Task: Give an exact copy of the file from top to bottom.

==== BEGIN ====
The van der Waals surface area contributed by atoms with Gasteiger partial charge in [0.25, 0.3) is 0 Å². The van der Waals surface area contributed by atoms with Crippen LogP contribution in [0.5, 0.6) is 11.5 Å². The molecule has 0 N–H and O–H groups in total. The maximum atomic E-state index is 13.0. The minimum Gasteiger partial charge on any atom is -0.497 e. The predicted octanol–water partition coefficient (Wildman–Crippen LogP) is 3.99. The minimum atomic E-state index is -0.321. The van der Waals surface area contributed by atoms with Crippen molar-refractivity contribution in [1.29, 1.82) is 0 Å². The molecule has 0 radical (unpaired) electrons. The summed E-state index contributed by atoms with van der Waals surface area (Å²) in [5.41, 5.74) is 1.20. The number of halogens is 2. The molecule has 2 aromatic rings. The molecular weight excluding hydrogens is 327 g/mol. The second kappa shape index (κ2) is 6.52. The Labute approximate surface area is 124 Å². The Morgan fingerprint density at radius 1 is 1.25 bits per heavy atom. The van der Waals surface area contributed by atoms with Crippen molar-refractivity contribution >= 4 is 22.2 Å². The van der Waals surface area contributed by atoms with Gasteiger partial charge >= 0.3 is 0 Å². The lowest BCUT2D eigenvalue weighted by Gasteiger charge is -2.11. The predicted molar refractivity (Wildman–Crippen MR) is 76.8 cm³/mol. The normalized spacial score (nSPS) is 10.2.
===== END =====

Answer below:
The van der Waals surface area contributed by atoms with Gasteiger partial charge in [0.25, 0.3) is 0 Å². The van der Waals surface area contributed by atoms with Crippen LogP contribution in [0.5, 0.6) is 11.5 Å². The molecule has 0 N–H and O–H groups in total. The maximum atomic E-state index is 13.0. The minimum Gasteiger partial charge on any atom is -0.497 e. The predicted octanol–water partition coefficient (Wildman–Crippen LogP) is 3.99. The minimum atomic E-state index is -0.321. The van der Waals surface area contributed by atoms with Crippen molar-refractivity contribution in [1.29, 1.82) is 0 Å². The molecule has 0 radical (unpaired) electrons. The summed E-state index contributed by atoms with van der Waals surface area (Å²) in [5.41, 5.74) is 1.20. The number of halogens is 2. The molecule has 2 aromatic rings. The molecular weight excluding hydrogens is 327 g/mol. The second kappa shape index (κ2) is 6.52. The Labute approximate surface area is 124 Å². The Morgan fingerprint density at radius 1 is 1.25 bits per heavy atom. The van der Waals surface area contributed by atoms with Crippen molar-refractivity contribution >= 4 is 22.2 Å². The van der Waals surface area contributed by atoms with Gasteiger partial charge >= 0.3 is 0 Å². The lowest BCUT2D eigenvalue weighted by Gasteiger charge is -2.11. The predicted molar refractivity (Wildman–Crippen MR) is 76.8 cm³/mol. The normalized spacial score (nSPS) is 10.2.